Here is a list of studies since 2015 showing that money matters in education, especially for disadvantaged schools and students. Many of these studies have been reviewed on this site. The list was updated on 3 April 2020.Continue reading “Studies Since 2015 Showing that Money Matters in Education”
Three new US studies have found that increasing funding for disadvantaged students increases school results. They bring to 21 the number of studies in the last five years showing that funding increases targeted at disadvantaged students improves achievement. This is a remarkable degree of unanimity amongst education economists. Even notorious sceptics of the worth of increasing school spending such as Professor Eric Hanushek from Stanford University (USA) and The Economist magazine have been forced to concede that money matters for disadvantaged students.Continue reading “More Studies Show That Money Really Does Matter in Education”
For the past couple of decades, proponents of vouchers for private schools have been pushing the idea that vouchers work.
They assert there is a consensus among researchers that voucher programs lead to learning gains for students – in some cases bigger gains than with other reforms and approaches, such as class-size reduction.
As researchers who study school choice and education policy, we see a new consensus emerging — including in pro-voucher advocates’ own studies — that vouchers are having mostly no effects or negative effects on student learning. As a result, we see a shift in how voucher proponents are redefining what voucher success represents. They are using a new set of non-academic gains that were not the primary argument to promote vouchers.Continue reading “School vouchers expand despite evidence of negative effects”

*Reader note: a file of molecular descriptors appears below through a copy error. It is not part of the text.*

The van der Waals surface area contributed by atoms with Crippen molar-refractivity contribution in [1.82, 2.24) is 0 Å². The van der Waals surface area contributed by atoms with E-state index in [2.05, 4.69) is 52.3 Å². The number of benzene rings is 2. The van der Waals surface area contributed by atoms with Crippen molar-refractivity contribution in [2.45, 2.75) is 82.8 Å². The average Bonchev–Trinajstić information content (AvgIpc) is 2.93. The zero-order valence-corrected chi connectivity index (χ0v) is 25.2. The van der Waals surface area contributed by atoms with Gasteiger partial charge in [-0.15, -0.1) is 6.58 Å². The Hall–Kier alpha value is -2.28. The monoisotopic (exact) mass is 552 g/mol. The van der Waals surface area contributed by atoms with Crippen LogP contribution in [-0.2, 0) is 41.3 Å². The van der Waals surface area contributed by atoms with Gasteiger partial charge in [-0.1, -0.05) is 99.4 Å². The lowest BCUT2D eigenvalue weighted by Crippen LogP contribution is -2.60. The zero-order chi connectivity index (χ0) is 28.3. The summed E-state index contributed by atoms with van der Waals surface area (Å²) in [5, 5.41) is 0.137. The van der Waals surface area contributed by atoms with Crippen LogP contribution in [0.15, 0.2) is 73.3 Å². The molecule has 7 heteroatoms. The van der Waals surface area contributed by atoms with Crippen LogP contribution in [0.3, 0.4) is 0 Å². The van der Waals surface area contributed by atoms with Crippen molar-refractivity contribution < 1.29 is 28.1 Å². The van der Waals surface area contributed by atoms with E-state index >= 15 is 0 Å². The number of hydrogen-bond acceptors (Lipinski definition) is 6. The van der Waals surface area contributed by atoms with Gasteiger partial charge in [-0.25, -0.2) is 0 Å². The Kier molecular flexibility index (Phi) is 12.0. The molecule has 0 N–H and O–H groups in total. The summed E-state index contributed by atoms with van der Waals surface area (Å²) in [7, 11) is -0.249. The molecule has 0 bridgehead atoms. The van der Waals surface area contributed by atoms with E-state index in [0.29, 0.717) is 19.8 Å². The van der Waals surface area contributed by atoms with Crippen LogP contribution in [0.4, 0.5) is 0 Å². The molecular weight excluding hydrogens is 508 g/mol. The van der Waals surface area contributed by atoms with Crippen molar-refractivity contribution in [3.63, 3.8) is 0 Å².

The following is a summary of a new report from the Learning Policy Institute in the United States on school finance reform. It reviews reforms by four US states to undertake progressive school funding strategies in order to substantially improve learning opportunities for all students. It provides recommendations for federal and state policies to address funding inequalities that contribute to the cycle of poverty. It shows that money matters when it comes to improving schools and that how money is spent is critical.Continue reading “How Money Matters”
A new OECD report, Balancing School Choice and Equity, shows that school choice policies have increased social and academic segregation between schools which, in turn, reduced equity in education. Australia is a prime example of the impact of choice on social segregation. School choice has been at the centre of education policy for the last 20 or more years. Australia now has one of the most socially and academically segregated school systems in the OECD and has highly inequitable education outcomes.Continue reading “School Choice Increases Social Segregation and Inequity in Education”
US Presidential contender, Senator Bernie Sanders, has released a far-reaching program to reform public education. Many of its policies resonate in the Australian context. The following is the Introduction to the plan together with an outline of its main policies.
His first principle is fundamental:
“Every human being has the fundamental right to a good education. On this 65th anniversary of the Brown v. Board of Education decision, we are committed to creating an education system that works for all people, not just the wealthy and powerful.”